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‘We need more open jails in the country,’ says jail reformist

Vartika Nanda is jail reformist, professor of journalism at Lady Shree Ram College in New Delhi and convenor of the Tinka Tinka Foundation, a public charitable trust dedicated to jail reform. She is also the recipient ofRani Gaidinliu Zeliang Award – one of the six Stree Shakti Puraskars conferred by the government of India – in 2014 by the then President Pranab Mukherjee for her work. Excerpts from an interview by Shalaka Shinde.

What inspired you to compile Tinka Tinka Tihar?

Lot of people who have been inside jails have written several pieces. Right from Bhagat Singh to Gandhi to Nehru and Hindi authors, like Ajneya, are writers. When I was working for Tihar, I asked the inmates to come out and write poetry. When such people write and it comes out, people tend to take it seriously. Even unsung people can be heroes at times. All these four inmates who are a part of Tinka Tinka Tihar are unsung. Before landing in the jail, nobody knew them. Fortunately, they gained respect, regained confidence and dignity after the release of the book. That is how I named it Tinka Tinka, because ‘tinka’ is a small thing which is like a straw and nobody cares for a straw. I wanted the society to realise that a straw can also have some sort of importance.

How are the inmates treated inside jails?

When I go to any of the jails, I leave my mind on one side and I take my heart inside. It is not always true (that they are not treated well). I have spent hours and hours in different jails. I have seen some of the finest jail officers and jail staff in this country. So it is not that they are always so bad and gloomy. Officers and jails have evolved.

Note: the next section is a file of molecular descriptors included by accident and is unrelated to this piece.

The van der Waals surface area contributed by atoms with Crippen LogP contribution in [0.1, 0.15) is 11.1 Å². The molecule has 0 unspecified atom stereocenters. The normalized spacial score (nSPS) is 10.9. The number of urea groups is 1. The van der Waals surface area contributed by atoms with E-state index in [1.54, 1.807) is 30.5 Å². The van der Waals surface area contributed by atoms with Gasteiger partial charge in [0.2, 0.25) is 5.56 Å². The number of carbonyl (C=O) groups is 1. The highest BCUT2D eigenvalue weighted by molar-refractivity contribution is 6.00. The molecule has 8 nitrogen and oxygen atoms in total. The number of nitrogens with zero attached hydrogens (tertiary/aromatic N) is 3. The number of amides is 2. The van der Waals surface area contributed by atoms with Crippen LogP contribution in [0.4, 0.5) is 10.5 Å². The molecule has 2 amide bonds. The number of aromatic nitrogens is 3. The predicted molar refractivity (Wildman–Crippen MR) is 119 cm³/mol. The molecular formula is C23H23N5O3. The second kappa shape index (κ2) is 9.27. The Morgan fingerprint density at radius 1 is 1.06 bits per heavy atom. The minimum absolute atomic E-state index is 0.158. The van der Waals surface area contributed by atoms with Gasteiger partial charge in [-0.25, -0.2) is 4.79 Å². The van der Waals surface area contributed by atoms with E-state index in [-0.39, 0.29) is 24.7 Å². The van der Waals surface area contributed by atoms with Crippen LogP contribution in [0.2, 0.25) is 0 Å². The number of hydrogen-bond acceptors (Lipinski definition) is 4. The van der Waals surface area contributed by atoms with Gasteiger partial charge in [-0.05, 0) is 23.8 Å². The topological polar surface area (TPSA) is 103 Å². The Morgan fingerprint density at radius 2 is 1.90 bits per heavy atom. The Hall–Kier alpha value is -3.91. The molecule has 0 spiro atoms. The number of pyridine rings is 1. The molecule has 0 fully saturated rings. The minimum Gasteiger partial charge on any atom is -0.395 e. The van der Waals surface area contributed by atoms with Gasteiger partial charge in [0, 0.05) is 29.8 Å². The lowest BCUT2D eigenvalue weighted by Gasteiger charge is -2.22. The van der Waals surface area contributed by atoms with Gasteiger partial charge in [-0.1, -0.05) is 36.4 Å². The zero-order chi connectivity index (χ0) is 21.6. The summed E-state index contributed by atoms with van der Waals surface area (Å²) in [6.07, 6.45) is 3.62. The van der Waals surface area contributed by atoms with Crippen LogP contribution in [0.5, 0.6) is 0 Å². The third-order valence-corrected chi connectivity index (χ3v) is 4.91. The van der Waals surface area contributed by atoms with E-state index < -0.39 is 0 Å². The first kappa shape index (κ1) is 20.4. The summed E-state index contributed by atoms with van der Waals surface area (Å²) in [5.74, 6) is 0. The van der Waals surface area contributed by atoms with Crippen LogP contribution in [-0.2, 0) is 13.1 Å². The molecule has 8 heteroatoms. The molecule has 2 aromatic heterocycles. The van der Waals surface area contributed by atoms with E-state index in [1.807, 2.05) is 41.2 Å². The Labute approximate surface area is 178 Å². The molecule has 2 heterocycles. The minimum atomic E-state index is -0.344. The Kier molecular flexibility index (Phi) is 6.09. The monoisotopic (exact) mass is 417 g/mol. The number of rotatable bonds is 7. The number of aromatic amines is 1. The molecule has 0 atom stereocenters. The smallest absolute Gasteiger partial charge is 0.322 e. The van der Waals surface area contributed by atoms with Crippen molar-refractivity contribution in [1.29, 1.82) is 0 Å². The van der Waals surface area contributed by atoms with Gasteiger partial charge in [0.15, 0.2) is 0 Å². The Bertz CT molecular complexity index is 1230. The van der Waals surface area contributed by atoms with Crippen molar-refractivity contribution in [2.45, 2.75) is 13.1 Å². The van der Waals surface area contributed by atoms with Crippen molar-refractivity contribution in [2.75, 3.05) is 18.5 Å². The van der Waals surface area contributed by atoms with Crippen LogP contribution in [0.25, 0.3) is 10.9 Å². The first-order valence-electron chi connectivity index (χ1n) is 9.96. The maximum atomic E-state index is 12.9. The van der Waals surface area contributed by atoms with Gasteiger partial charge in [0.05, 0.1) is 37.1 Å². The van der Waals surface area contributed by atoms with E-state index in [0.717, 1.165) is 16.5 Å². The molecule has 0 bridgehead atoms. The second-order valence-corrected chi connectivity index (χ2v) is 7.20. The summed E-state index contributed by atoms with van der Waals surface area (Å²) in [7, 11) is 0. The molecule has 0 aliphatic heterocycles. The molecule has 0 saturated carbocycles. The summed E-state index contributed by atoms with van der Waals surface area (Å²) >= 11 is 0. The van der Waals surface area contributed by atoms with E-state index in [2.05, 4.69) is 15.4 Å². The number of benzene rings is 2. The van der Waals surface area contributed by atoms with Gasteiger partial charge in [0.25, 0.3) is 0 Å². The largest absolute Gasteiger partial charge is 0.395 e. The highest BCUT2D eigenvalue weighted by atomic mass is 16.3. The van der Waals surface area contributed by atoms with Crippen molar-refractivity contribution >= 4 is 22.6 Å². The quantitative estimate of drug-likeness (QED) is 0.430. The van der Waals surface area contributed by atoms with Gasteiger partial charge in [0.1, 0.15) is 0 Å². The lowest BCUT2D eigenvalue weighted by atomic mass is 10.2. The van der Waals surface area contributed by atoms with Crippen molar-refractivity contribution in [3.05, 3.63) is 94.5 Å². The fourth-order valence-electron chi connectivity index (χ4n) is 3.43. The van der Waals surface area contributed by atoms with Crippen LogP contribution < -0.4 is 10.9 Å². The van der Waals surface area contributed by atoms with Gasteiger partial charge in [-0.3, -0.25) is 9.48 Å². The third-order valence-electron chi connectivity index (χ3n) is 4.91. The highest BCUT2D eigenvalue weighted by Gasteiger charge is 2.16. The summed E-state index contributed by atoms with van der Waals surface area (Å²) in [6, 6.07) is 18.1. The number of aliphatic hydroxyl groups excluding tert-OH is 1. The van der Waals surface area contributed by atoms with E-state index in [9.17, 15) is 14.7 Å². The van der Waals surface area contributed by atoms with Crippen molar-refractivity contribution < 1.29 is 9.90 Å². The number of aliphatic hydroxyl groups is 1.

What are the things common between all the jails you have been to?

Jails are very scared of the outside world. This is the most common thing everywhere. It is not only the prisoners, but also the jail staff. They also worry about how much they should be interacting with the outside world. Secondly, I think jails try to evolve in a much better manner than the outside world. Sometimes the outside world takes much longer to make a change, but jails take lesser time to make that change. Because they have realised that they have a huge manpower inside; if they plan to do something, they can simply do it. However, jail life can sometimes get disrupted when a VIP lands up in jail. When someone gets VIP treatment, other inmates obviously do not like it. I have seen officers also feeling bad whenever there is a VIP inside, because media obviously asks a valid question – whether this person is being given VIP treatment or not.

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What is the one paradigm shift that might seem impossible right now, but you believe is possible?

I want more and more open jails to come up. I think we should have at least 200 open jails in India, because if we have the time (and resources) to make malls, gyms, polo grounds, golf courses and lavish five-star hotels, we should also have the time and money to build open jails. It is the need of the hour, because these are people who will come back to the society and join it. They must be reformed well. Tinka Tinka is all set to take this campaign forward. We also want to bring up Tinka Tinka Yerawada and take this part of the country to other parts.

Courtesy – Hindustan Times


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